WARNING: Long post. Grab a drink, sit back, and get ready to scroll.
Last night, I read on MLive that Dr. Diane Ravitch would be testifying today in front of the State House Education Subcommittee on Common Core.
As any Badass Teacher would do, I immediately canceled my plans for today (sleeping in, reading, playing with the baby) and made a beeline to Lansing.
I arrived five minutes before testimony was scheduled to begin, and was told I’d have to sit in the overflow room. By the time the hearing got underway, the overflow room was close to overflowing.
First on today’s agenda was a trio of businessmen representing the businesses of Michigan, including furniture giant Steelcase and our best friend in the winter, DTE Energy. Lo and behold! They love Common Core and think Michigan shouldn’t delay implementing it whatsoever! It’s going to help us better understand how we compare to other states, they said. It will help us compete globally, they said. Mr. Steelcase suggested there’s a “war on talent” out there for qualified workers.
(Really? Must you use the tired “War on” cliché? Go on.)
Mr. Steelcase also claimed the Smarter Balanced tests (which sound like they were developed by a margarine manufacturer, but I digress) would provide schools with “real time” feedback.
(Pause to clean up my spit-take. No they will not. Mr. DTE? What do you have to add?)
Mr. DTE echoes Mr. Steelcase’s claim that they just can’t find enough qualified job seekers for the lucrative positions available right now, begging the following questions: Might that have something to do with how much you’re willing to pay them compared to how much they can make in comparable positions out of state? And how the heck will CC add more qualified job seekers, anyway?
(Other big question: Why are so many business people testifying in favor of CCSS?)
This trio also pulled out the ACT canard. You know the one. Only 18% of Michigan students are “college and career” ready according to ACT scores. Gentlemen, allow me to provide quick primer in ACT scores. Those 18% represent students who passed all four sections of the ACT, plus the writing portion. Those 18% would likely earn an A in each of those areas in college. That’s what “college and career” ready means. It doesn’t mean that the other 82% need remediation before heading off to college; it means that they will probably struggle in some academic areas (as this blogger did in science back in the day).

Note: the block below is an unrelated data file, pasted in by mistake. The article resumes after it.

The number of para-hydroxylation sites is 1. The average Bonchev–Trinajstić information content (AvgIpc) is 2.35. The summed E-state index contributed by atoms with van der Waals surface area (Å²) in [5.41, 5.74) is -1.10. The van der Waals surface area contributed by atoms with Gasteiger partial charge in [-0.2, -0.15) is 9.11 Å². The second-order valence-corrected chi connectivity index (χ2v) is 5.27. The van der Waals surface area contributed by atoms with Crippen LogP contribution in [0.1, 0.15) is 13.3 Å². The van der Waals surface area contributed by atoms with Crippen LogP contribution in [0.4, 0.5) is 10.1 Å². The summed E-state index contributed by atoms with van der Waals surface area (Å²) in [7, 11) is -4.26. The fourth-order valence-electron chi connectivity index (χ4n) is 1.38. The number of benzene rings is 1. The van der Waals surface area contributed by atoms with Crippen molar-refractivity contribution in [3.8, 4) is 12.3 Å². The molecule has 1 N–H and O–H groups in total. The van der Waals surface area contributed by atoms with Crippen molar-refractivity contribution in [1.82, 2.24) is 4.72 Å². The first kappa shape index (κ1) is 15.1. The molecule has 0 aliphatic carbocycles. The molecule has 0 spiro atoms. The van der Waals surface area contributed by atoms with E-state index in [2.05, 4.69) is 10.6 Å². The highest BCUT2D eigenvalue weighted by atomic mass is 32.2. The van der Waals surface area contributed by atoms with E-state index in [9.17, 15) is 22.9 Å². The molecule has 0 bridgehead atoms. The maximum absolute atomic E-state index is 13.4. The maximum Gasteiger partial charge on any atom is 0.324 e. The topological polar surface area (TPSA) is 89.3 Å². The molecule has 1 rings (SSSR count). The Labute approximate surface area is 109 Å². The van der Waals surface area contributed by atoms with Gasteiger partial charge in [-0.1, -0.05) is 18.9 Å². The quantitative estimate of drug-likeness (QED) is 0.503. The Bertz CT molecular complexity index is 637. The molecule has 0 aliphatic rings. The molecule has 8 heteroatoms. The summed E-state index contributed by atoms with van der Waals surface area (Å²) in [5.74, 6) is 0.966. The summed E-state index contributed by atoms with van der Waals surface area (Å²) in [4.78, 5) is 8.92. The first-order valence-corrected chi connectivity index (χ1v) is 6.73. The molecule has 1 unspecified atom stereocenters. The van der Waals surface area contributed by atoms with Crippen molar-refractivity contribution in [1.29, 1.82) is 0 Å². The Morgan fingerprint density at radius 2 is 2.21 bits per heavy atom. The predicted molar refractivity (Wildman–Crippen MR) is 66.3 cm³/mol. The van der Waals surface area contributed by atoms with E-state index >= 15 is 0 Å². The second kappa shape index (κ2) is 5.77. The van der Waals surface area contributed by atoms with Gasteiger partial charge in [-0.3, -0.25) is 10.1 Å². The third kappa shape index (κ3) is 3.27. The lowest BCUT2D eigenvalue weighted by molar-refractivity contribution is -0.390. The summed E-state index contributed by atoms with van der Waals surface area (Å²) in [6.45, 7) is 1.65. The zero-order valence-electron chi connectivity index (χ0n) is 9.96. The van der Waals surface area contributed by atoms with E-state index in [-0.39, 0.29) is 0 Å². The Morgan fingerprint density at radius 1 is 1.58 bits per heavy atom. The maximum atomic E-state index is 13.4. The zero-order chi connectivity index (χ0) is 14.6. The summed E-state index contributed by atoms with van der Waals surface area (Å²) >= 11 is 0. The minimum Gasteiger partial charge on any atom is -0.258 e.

After the Business Boys were peppered with questions they were prepared to answer from the pro-CCSS side, they stumbled a bit when challenged on their questionable use of data. Good times.
Now it was time for Dr. Ravitch’s testimony. There was an audible buzz in the overflow room. Alas, it was just the audio and video from the good doctor’s Skype feed (no autographs for the geek teachers today – I was crestfallen).
Here are a few of Diane Ravitch’s bon mots from today’s testimony:
“I don’t know how you can have a standard that hasn’t been field tested.”
States like Michigan agreed to implement CCSS because they were “bribed by Race To The Top”.
CCSS “early childhood standards are not appropriate” and no early childhood teachers were consulted when CCSS was developed.
Ravitch suggested numerous times that we “delay testing” until teachers have a chance to work with the standards in their classrooms, then asked the legislators to “listen to the true experts in Michigan, and that’s your classroom teachers.”
Ravitch also brought up how the CCSS testing debacle in New York shows tests increase achievement gaps instead of eliminating them. (For loads of info on New York’s experience, see her blog.)
Here’s another reason to question CCSS: Who’s making the big bucks on textbooks (which no districts can afford to buy) and test development? Why, it’s Pearson, the world’s largest producer of standardized tests. Ravitch mentioned that in New York, the fifth grade test was written at an eighth grade level. “That’s not rigor, that’s stupid,” said Ravitch.
Finally, Diane Ravitch hit one out of the ballpark (for me, at least) when she said, “I don’t believe that teachers should be evaluated based on test scores.” Before anyone could ask, Ravitch offered Maryland’s Montgomery County Schools as an excellent example of effective teacher evaluation.
There you have it. The doctor has spoken. I cannot fathom why any Michigan school should take on the CCSS/Smarter Balanced tests anytime soon. Our legislature won’t fund it. It hasn’t been field tested. It’s terribly flawed at the elementary level (example: 1st graders should know what a preposition is and how to use one). And I agree with Diane Ravitch’s assessment that our unions (both NEA and AFT affiliates) are supporting CCSS because it’s the politically correct thing to do right now.
My fellow MI BATS, we are going to end up just like New York. The initial test scores will be brutal, and we’ll be used as a scapegoat. After that, it’s just a matter of time until Queen Grifter Michelle Rhee and Temps For American rush in to teach in all of those brand-spanking new (for-profit) charter schools.